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broken timing belt

Recently the timing belt on my 2000 Nissan Frontier XE V6 broke and did significant damage to the engine. The car has 156K miles and fixing the current engine will likely lead to more problems down the road, plus expensive. There are no decent used engines to be found, and a new engine is not worth the money considering the current worth of the car. The truck is in good shape and it seems a waste to sell it for scrap. Any ideas on how best to recover my losses? Advice welcome.
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Comments

  • Has damage to the pistons been determined?
  • Indeed. If the pistons are undamaged, then a new head will probably do the trick. Cheaper than a new engine, but still most likely over a grand. If the pistons are damaged or the cost of a head replacement is too much, then you don't have much choice - either get a new engine, or sell the truck as scrap or as a rolling chassis to someone who wants a project vehicle.
  • Get a motor shipped to you.

    www.usedjapanmotors.com

    www.cncmotors.com

    www.jspecauto.com

    etc.
  • Thanks for the advice, I need to assess the pistons but was holding off since it sounds like it will cost 500 in labor just to know whether or not the pistons are damaged.
  • I'd suggest a leakdown test, that should be too expensive. That will determine if significant damage was actually done. If it fails, that does not prove piston damage though. For less that $200, I have seen those flexible fiber optic cameras that can look into the cylinder just by removing the plug. ($179 at Costco)
  • It should not cost anywhere near 500 dollars to determine if there are bent valves due to this. It's a matter of bringing a few cylinders up to TDC of the compression stroke, applying air through the spark plug holes, and then listening for air hissing back out the intake as the intake valves are the ones that usually get bent.

    Another method is to pull a valve cover and check for excessive lash on the intake valves as bent intake valves will prevent the valve from fully closing. This in turn creates looseness in the valve train.

    It sounds like for 500 bucks they're wanting to rip the motor half apart and this is not necessary.

    If the engine ran well before with no oil consumption and knocking you could try rounding up a pair of used cylinder heads and install those. Odds are the pistons and rod bearings are fine even if contact was made.
    Any nicks in the piston tops should be rounded off with a die grinder, etc. to rid the pistons of any sharp edges. Any sharp edges left in place can create detonation problems.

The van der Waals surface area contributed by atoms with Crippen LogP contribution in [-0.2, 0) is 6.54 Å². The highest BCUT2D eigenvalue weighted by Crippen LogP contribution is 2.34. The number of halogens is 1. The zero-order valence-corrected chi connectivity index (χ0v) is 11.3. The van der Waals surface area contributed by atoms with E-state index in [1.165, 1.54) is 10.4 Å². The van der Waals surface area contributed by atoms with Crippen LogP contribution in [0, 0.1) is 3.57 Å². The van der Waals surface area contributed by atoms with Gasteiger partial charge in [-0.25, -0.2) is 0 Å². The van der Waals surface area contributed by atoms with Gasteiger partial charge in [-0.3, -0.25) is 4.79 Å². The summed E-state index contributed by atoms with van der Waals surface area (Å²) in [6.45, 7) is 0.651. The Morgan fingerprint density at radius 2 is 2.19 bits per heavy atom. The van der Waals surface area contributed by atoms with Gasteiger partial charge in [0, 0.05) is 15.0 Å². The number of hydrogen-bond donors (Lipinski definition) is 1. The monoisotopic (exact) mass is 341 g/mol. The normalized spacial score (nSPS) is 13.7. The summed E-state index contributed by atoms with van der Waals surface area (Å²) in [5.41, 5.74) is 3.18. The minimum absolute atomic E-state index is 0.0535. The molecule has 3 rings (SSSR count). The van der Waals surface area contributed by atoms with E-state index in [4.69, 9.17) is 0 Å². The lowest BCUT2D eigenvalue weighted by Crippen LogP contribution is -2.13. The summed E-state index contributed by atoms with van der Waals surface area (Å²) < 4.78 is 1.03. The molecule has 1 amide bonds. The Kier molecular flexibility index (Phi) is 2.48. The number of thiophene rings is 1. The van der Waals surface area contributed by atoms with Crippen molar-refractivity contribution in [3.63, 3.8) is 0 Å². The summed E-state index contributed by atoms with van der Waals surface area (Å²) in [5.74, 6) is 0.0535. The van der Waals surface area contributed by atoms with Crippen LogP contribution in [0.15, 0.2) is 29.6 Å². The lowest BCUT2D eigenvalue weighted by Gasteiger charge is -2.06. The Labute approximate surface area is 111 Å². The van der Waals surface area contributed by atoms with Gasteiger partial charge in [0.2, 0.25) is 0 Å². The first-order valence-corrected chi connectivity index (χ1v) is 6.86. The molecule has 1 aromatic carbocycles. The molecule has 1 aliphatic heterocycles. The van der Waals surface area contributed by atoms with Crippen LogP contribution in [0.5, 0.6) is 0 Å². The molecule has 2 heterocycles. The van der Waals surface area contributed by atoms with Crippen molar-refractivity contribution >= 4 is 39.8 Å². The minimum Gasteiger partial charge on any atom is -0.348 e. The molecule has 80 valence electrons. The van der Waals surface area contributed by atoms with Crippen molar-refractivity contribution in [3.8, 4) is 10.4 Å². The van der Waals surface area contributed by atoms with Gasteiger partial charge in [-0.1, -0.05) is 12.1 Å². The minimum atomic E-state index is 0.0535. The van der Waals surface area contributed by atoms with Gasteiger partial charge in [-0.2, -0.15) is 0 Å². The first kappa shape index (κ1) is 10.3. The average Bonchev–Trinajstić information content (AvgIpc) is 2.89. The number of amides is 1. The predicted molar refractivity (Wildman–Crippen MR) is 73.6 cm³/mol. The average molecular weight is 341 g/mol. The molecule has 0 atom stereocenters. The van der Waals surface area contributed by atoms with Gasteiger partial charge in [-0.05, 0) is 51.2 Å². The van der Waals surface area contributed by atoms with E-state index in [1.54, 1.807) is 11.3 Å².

• Not to beat up the original poster... But I wanted to again beat the drum of proactively replacing the timing belt on engines so equipped. This situation is obviously one painful example.

    A family member recently had the timing belt break on her Volvo. She bought the car used at 98K and just "assumed" the previous owner had replaced it. 40K miles later, it broke on her one afternoon. The total repair bill ended up being $3200. I was suprised she wanted to fix the car, or that it even could be repaired, but it was her call.

    Anyway, point being that $700 or so spent proactively is a heck of a lot better than a car randomly breaking down one day and potentially costing you several thousand dollars.

    Just my two cents.
  • Your truck may have surprising value to a rebuilder, far more than scrap value..There are legions of back-yard mechanics who supplement their incomes by buying and repairing vehicles like this. Or purchase a used engine from a source like @circuitsmith mentioned and have one of these guys install it for you.

    Your V6 engine is a conundrum.. It has two cylinder heads to replace and it will cost a considerable amount of money just to assess its present condition. Has ANY meaningful diagnostic work been done on it yet? You almost have to install a new timing belt to do this, but a compression test can be done without replacing the belt once the valve covers are removed and the cams can be rotated and valve action observed...
  • If money is a big issue, can you find a new vehicle for the price of the replacement engine?
  • I dont really like multibanked foreign timing belt engines for this reason(dont want anything with a timing belt nowadays) that being said,why wasnt it replaced at at 105K? One day I suppose there wont be anymore camshafts(wait till the big EMP hits) I guess a 12 yr old vehicle is sort of a hit or miss proposition.Be a good time to find a VQ or Supercharged 3.3 to drop in there.Had a 99 Frontier once really loved that truck,but Nissan carefully omitted a few things so I didnt buy another.Please take no offense none intended,I'm still a Nissan fan-Kevin
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